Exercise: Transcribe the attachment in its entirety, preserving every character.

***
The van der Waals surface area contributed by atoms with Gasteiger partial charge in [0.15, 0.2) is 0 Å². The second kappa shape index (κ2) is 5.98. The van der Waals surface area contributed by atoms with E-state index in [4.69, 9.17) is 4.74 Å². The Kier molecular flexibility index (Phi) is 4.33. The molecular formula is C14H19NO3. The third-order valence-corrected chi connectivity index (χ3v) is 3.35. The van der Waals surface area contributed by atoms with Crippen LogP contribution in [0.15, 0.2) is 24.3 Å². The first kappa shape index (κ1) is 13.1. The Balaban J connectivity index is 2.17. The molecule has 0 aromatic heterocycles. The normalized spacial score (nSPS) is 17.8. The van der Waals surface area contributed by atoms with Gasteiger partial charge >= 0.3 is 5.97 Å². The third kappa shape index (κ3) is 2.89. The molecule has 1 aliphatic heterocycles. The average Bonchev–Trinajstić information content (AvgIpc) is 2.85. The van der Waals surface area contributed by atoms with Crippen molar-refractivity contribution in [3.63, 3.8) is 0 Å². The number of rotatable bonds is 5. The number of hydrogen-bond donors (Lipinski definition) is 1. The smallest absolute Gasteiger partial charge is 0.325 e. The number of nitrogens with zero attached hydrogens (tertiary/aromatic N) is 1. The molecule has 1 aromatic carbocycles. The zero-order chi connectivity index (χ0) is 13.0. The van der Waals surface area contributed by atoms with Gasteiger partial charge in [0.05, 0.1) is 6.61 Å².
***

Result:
The van der Waals surface area contributed by atoms with Gasteiger partial charge in [0.15, 0.2) is 0 Å². The second kappa shape index (κ2) is 5.98. The van der Waals surface area contributed by atoms with E-state index in [4.69, 9.17) is 4.74 Å². The Kier molecular flexibility index (Phi) is 4.33. The molecular formula is C14H19NO3. The third-order valence-corrected chi connectivity index (χ3v) is 3.35. The van der Waals surface area contributed by atoms with Crippen LogP contribution in [0.15, 0.2) is 24.3 Å². The first kappa shape index (κ1) is 13.1. The Balaban J connectivity index is 2.17. The molecule has 0 aromatic heterocycles. The normalized spacial score (nSPS) is 17.8. The van der Waals surface area contributed by atoms with Gasteiger partial charge >= 0.3 is 5.97 Å². The third kappa shape index (κ3) is 2.89. The molecule has 1 aliphatic heterocycles. The average Bonchev–Trinajstić information content (AvgIpc) is 2.85. The van der Waals surface area contributed by atoms with Crippen molar-refractivity contribution in [3.63, 3.8) is 0 Å². The number of rotatable bonds is 5. The number of hydrogen-bond donors (Lipinski definition) is 1. The smallest absolute Gasteiger partial charge is 0.325 e. The number of nitrogens with zero attached hydrogens (tertiary/aromatic N) is 1. The molecule has 1 aromatic carbocycles. The zero-order chi connectivity index (χ0) is 13.0. The van der Waals surface area contributed by atoms with Gasteiger partial charge in [0.05, 0.1) is 6.61 Å².